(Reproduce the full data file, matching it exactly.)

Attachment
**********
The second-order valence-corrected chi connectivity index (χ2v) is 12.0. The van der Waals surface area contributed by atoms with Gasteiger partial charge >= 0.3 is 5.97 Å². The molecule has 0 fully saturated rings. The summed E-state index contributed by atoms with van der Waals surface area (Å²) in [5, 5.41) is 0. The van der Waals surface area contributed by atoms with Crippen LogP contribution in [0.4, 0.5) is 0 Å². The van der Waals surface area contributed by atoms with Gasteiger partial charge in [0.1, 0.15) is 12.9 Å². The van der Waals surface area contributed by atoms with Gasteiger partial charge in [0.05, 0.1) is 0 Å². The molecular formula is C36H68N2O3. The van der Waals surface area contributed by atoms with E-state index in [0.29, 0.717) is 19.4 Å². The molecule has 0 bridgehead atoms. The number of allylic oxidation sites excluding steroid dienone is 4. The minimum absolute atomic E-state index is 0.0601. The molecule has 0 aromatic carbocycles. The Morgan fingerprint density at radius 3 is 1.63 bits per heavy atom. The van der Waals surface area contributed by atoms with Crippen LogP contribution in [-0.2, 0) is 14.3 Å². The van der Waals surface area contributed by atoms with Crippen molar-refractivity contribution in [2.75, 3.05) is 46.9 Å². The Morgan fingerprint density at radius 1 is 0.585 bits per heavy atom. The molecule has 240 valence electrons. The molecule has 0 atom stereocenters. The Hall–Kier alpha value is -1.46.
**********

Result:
The second-order valence-corrected chi connectivity index (χ2v) is 12.0. The van der Waals surface area contributed by atoms with Gasteiger partial charge >= 0.3 is 5.97 Å². The molecule has 0 fully saturated rings. The summed E-state index contributed by atoms with van der Waals surface area (Å²) in [5, 5.41) is 0. The van der Waals surface area contributed by atoms with Crippen LogP contribution in [0.4, 0.5) is 0 Å². The van der Waals surface area contributed by atoms with Gasteiger partial charge in [0.1, 0.15) is 12.9 Å². The van der Waals surface area contributed by atoms with Gasteiger partial charge in [0.05, 0.1) is 0 Å². The molecular formula is C36H68N2O3. The van der Waals surface area contributed by atoms with E-state index in [0.29, 0.717) is 19.4 Å². The molecule has 0 bridgehead atoms. The number of allylic oxidation sites excluding steroid dienone is 4. The minimum absolute atomic E-state index is 0.0601. The molecule has 0 aromatic carbocycles. The Morgan fingerprint density at radius 3 is 1.63 bits per heavy atom. The van der Waals surface area contributed by atoms with Crippen LogP contribution in [-0.2, 0) is 14.3 Å². The van der Waals surface area contributed by atoms with Crippen molar-refractivity contribution in [2.75, 3.05) is 46.9 Å². The Morgan fingerprint density at radius 1 is 0.585 bits per heavy atom. The molecule has 240 valence electrons. The molecule has 0 atom stereocenters. The Hall–Kier alpha value is -1.46.